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New Yorkers are nothing if not serious about their delis. Compton's is a bonafide NYC deli that churns out serious subs, but with some over-the-top twists. Piled high between its fluffy bread loaves are mountains of meaty goodness, from gooey Philly cheesesteaks to the iconic Italian cold cut combos. Need a bacon, egg, and cheese? They've got those, too. The Greenpointer comes complete with two eggs, bacon, American cheese, and — wait for it — freshly made latkes.

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Choosing the best pizza in New York is not a fun game to play. It simply cannot be done — there are just too many epic pizza places. In Astoria, however, most locals will tell you that if you're looking for exceptional wood-fired pizzas, then it has to be Milkflower. In the neighborhood for many years now, this Astoria institution will scratch your itch for high quality neapolitan pizza. We're partial to the Chico Verde, with kale, lemon, garlic, pangrattato, and chili. But you also can't go wrong with the Willy Mo, topped with meatballs, tomato, garlic, mozzarella, and bazil.

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King of Falafel & Shawarma

Astoria die-hards will tell you of the days when the King of Falafel was just a truck parked off the Broadway stop, with a line of hungry patrons always waiting for the award-winning falafel sandwiches. A few years ago the owners upgraded to an actual storefront and never looked back. The menu is simple: falafel, shawarma, and a selection of salads. Order a heaping platter with sides of rice and hummus, or have your favorites stuffed tightly into a fluffy pita.

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Pye Boat Noodle

The white-and-blue storefront with Thai lettering will make you feel like you're stepping off the streets of Queens and into a river house somewhere on the klongs of Bangkok. Serving up authentic noodle soups and street food, Pye Boat Noodle was a welcome addition to the Astoria food scene when it opened nearly a decade ago. Its signature dishes are, of course, its boat noodle soups, like Tom Yum Bolarn Noodle with spicy chicken and lime broth. The shop has all the classics, too, like pad Thai, pad kee mao, and papaya salad — all fresh and at a price point that will please everyone.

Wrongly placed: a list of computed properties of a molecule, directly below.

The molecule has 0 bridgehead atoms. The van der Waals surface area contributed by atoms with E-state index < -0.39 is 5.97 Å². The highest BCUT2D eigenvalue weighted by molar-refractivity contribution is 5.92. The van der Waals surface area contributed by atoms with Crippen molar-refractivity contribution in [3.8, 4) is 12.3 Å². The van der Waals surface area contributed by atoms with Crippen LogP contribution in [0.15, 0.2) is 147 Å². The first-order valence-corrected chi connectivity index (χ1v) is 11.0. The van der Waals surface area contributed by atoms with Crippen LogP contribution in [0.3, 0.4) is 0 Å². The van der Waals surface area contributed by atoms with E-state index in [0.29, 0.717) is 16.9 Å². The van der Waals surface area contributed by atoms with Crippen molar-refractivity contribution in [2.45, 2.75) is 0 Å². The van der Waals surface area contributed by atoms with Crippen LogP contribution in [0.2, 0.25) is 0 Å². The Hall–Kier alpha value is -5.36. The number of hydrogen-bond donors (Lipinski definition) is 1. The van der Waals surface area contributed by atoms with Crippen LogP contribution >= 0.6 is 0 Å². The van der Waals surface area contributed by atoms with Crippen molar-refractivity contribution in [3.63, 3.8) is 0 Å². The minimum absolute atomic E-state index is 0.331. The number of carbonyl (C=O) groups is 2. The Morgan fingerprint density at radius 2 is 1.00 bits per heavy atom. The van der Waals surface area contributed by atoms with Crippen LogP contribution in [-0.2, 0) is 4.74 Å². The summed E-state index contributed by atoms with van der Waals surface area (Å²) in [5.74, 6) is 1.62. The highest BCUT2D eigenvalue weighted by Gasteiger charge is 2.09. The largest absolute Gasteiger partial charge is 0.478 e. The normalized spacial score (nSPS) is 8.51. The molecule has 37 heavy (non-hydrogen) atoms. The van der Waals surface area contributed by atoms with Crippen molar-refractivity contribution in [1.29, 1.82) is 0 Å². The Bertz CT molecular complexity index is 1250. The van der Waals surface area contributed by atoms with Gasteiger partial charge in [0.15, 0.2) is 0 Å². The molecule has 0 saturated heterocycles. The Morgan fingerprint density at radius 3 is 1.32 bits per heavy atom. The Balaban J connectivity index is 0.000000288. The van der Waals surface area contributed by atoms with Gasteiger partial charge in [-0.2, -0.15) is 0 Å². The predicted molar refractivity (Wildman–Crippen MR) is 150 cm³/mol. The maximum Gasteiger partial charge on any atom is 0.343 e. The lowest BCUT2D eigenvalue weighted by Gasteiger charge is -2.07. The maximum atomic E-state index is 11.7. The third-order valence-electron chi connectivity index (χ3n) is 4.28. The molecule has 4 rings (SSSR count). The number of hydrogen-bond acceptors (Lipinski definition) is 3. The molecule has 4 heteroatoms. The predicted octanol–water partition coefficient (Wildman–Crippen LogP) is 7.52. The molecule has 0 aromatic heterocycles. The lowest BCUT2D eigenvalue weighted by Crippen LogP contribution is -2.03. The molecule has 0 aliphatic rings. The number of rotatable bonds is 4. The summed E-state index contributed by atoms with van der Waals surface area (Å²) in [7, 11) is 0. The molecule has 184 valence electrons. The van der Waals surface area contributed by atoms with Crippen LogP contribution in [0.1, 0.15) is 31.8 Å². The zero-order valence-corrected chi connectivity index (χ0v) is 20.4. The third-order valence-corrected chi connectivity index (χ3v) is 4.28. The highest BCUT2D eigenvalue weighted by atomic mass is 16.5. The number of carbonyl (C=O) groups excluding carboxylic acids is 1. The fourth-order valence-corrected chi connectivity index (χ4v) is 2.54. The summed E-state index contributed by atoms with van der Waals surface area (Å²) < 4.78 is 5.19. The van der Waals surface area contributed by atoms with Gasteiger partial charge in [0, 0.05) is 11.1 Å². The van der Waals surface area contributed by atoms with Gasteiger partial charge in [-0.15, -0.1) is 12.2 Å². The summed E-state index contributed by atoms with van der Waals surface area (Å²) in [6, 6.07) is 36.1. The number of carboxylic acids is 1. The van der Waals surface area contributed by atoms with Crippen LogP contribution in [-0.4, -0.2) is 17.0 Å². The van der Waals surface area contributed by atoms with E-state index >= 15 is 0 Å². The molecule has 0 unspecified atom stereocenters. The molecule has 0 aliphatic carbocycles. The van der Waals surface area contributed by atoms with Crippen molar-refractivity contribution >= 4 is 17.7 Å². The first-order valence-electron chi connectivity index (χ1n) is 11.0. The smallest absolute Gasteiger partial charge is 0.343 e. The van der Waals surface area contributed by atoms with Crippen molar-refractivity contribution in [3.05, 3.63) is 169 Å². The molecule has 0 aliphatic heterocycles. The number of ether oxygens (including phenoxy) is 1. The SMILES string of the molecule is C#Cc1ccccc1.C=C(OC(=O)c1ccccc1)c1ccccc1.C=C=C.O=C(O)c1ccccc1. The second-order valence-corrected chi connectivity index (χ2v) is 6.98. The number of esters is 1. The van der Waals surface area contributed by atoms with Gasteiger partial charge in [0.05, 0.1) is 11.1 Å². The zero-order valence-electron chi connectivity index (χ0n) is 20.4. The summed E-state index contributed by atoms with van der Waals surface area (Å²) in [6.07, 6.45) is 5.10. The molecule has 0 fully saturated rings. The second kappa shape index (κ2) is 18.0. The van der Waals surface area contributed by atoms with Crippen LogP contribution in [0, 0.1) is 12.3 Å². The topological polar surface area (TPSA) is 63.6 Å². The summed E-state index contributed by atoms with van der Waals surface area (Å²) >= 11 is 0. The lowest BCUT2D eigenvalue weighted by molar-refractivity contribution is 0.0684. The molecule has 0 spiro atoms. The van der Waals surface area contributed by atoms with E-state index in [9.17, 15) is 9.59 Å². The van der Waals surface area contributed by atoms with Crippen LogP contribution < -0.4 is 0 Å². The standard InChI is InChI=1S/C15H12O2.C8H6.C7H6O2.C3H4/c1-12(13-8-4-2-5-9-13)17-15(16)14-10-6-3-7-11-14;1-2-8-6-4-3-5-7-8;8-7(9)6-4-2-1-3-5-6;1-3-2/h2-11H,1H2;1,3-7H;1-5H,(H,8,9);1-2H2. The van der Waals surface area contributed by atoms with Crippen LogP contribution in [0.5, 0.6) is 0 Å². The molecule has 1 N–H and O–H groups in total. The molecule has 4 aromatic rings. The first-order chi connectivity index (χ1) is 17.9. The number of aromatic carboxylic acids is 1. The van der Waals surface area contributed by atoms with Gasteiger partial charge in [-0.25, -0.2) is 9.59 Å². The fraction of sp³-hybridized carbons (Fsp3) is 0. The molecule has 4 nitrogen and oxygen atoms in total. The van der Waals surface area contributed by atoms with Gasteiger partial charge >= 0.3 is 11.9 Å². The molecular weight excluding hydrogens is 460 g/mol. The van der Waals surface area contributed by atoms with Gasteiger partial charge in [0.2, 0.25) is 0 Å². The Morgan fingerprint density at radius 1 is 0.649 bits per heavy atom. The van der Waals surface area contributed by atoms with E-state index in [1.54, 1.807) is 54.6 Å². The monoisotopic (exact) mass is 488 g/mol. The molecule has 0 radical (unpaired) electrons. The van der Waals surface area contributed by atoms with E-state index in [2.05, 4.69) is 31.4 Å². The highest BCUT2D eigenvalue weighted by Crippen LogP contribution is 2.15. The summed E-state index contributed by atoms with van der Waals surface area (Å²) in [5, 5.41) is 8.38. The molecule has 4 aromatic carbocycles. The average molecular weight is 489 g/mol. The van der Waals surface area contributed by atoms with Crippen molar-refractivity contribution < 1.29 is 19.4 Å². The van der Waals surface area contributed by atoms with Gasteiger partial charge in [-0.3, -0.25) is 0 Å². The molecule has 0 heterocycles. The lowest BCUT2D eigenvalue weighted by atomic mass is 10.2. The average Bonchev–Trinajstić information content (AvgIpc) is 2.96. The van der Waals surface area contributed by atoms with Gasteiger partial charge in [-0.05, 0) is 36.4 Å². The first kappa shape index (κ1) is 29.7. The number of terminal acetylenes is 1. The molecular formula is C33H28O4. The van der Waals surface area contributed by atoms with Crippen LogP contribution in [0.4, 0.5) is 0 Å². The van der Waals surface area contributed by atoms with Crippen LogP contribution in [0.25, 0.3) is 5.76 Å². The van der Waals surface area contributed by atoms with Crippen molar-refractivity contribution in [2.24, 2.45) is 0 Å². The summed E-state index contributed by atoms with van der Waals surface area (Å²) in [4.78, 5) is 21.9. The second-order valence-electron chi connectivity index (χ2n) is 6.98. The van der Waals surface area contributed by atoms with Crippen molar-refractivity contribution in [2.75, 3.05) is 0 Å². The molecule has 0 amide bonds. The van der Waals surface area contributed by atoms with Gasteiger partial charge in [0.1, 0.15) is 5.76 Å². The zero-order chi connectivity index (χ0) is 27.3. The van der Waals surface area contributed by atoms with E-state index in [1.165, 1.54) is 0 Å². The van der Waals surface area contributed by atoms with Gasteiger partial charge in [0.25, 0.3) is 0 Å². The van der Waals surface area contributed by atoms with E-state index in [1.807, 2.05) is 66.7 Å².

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HinoMaru Ramen

Ramen is still a hot trend in New York, and Astoria is definitely in on the action. HinoMaru opened its doors in 2011 and has been dishing out heaping, steaming bowls of rich, flavorful ramen ever since. All broths are made in house (in fact, they're boiled for 17 hours for maximum flavor). The result is a heady concoction of succulent soups stuffed with chunks of meat and silky ramen noodles.

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Astoria is not the neighborhood for haute cuisine (and the locals prefer it that way), but if you're craving an elegant dining experience then Koyo is the one to beat. This decadent omakase experience is served in a sleek, minimalist dining room, where the emphasis is always on the senses. The set menu runs for around $165 per person, which, while certainly reasonable compared to other omakase experiences, is considered expensive for Astoria.

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Sweet Afton